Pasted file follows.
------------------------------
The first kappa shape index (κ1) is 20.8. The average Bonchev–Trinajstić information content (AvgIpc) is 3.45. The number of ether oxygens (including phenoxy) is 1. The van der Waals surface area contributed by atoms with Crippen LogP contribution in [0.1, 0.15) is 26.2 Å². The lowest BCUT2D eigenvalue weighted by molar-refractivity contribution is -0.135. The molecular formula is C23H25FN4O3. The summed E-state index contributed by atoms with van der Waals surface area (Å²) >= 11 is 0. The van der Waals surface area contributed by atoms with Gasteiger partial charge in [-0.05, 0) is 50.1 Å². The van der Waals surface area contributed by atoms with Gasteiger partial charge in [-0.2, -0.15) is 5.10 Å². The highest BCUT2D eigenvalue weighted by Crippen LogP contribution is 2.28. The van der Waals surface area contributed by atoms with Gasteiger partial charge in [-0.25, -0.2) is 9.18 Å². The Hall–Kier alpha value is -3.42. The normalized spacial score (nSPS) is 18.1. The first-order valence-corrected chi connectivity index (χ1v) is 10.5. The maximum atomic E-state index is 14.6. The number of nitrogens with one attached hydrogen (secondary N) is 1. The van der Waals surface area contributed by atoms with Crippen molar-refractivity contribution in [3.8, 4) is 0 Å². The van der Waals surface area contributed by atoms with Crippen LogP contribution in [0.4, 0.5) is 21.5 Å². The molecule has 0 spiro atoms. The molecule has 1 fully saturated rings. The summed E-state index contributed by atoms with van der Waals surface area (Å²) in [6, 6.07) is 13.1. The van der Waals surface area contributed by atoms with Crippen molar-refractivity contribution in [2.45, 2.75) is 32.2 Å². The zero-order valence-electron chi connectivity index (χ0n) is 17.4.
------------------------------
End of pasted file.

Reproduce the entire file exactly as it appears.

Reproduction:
The first kappa shape index (κ1) is 20.8. The average Bonchev–Trinajstić information content (AvgIpc) is 3.45. The number of ether oxygens (including phenoxy) is 1. The van der Waals surface area contributed by atoms with Crippen LogP contribution in [0.1, 0.15) is 26.2 Å². The lowest BCUT2D eigenvalue weighted by molar-refractivity contribution is -0.135. The molecular formula is C23H25FN4O3. The summed E-state index contributed by atoms with van der Waals surface area (Å²) >= 11 is 0. The van der Waals surface area contributed by atoms with Gasteiger partial charge in [-0.05, 0) is 50.1 Å². The van der Waals surface area contributed by atoms with Gasteiger partial charge in [-0.2, -0.15) is 5.10 Å². The highest BCUT2D eigenvalue weighted by Crippen LogP contribution is 2.28. The van der Waals surface area contributed by atoms with Gasteiger partial charge in [-0.25, -0.2) is 9.18 Å². The Hall–Kier alpha value is -3.42. The normalized spacial score (nSPS) is 18.1. The first-order valence-corrected chi connectivity index (χ1v) is 10.5. The maximum atomic E-state index is 14.6. The number of nitrogens with one attached hydrogen (secondary N) is 1. The van der Waals surface area contributed by atoms with Crippen molar-refractivity contribution in [3.8, 4) is 0 Å². The van der Waals surface area contributed by atoms with Crippen LogP contribution in [0.4, 0.5) is 21.5 Å². The molecule has 0 spiro atoms. The molecule has 1 fully saturated rings. The summed E-state index contributed by atoms with van der Waals surface area (Å²) in [6, 6.07) is 13.1. The van der Waals surface area contributed by atoms with Crippen molar-refractivity contribution in [2.45, 2.75) is 32.2 Å². The zero-order valence-electron chi connectivity index (χ0n) is 17.4.